If the idea of better weather, better standard of living, better teaching conditions, friendly staff, more money, hundreds of miles of beaches, mountains, parrots, kangaroos, koalas appeal to you, then come to Australia.

Finally, what key things have I learnt that I will bring back to the UK? That we will never come back! Give it a go, it will probably be the best thing you ever do.

My top tips:

  • Email different Australian states to see what kind of teaching jobs are available
  • Don’t take the first job offered; try working as a supply teacher (known as CRT in Australia) as this will help you to get to know different schools
  • Find out general living information by visiting the government website Australian life
  • Take time to decide where you will live; Victoria is a huge state, so explore different regions
  • Teaching Australia is a government funded body to promote, support and unify the teaching profession and is well worth a visit, as is the portal for the education and training community, edna

 

Useful organisations:

TES Australia, Teaching Resources
Teaching jobs on TES Australia
TES international jobs
Council of international schools
ISC research,

 

Need more advice on working abroad? Visit Teaching overseas

 


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Comment (22)

  • Victoria is not a huge state, it's only the size of the UK!! :o)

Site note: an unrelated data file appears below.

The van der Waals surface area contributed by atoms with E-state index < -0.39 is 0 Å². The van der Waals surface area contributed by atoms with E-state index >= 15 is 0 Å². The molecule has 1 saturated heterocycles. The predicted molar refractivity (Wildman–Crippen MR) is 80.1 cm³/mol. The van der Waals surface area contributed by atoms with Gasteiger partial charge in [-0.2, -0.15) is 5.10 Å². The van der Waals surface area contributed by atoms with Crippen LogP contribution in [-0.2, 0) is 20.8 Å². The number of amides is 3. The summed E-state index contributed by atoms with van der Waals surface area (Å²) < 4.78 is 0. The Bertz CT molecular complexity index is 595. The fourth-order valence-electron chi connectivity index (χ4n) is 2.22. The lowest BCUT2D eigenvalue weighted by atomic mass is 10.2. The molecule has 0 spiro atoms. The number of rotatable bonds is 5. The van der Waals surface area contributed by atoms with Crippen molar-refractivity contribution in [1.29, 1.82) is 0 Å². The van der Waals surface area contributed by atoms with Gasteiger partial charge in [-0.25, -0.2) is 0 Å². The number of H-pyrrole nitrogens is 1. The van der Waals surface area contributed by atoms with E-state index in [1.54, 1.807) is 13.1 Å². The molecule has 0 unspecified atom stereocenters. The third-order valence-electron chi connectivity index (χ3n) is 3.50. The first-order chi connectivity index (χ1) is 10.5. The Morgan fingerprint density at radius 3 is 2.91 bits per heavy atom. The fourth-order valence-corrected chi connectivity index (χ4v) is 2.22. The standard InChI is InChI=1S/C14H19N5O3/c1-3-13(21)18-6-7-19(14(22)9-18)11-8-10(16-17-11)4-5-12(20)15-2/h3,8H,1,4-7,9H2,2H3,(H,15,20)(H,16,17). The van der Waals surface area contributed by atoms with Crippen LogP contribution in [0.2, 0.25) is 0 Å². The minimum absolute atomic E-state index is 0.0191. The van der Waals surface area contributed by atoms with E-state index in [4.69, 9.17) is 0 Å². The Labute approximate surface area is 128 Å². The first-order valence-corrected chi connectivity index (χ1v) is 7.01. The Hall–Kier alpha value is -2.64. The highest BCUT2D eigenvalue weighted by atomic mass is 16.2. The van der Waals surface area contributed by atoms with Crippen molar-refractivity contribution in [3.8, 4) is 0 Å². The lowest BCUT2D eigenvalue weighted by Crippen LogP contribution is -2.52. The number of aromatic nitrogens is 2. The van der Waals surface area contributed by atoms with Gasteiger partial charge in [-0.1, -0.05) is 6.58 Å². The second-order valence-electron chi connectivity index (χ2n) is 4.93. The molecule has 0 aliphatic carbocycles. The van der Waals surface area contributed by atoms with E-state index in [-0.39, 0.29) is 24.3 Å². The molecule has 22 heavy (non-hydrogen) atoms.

Unsuitable or offensive? Report this comment

    2:40
    12 February, 2010

    Tangchao

  • Hi Andrew,
    This is insightful and is highly tempting to give consideration to. I was wondering if you had any first-hand knowledge and information about that may help me, before pursuing this aspiration myself.

    Currently, I am completing application forms to get onto a PGCE in Physical Education (to become a secondary school PE teacher).
    A.) Is this worth obtaining in the UK before going to Australia with qualified teacher status,
    B.) Is there a gap for PE teachers/ sports educators out there at this present time. - Worthwhile?

    No worries if you are unsure about the situation. thanks

    Unsuitable or offensive? Report this comment

    0:52
    22 December, 2010

    tomo1

  • i've been keeping an eye out for adverts for primary trained teachers. I have been teaching for 10 years, supply teaching for 2 years and teach KS1 and KS2. What is my next step? I am single with no ties, my aunt lives in Sydney and is a retired teacher over there.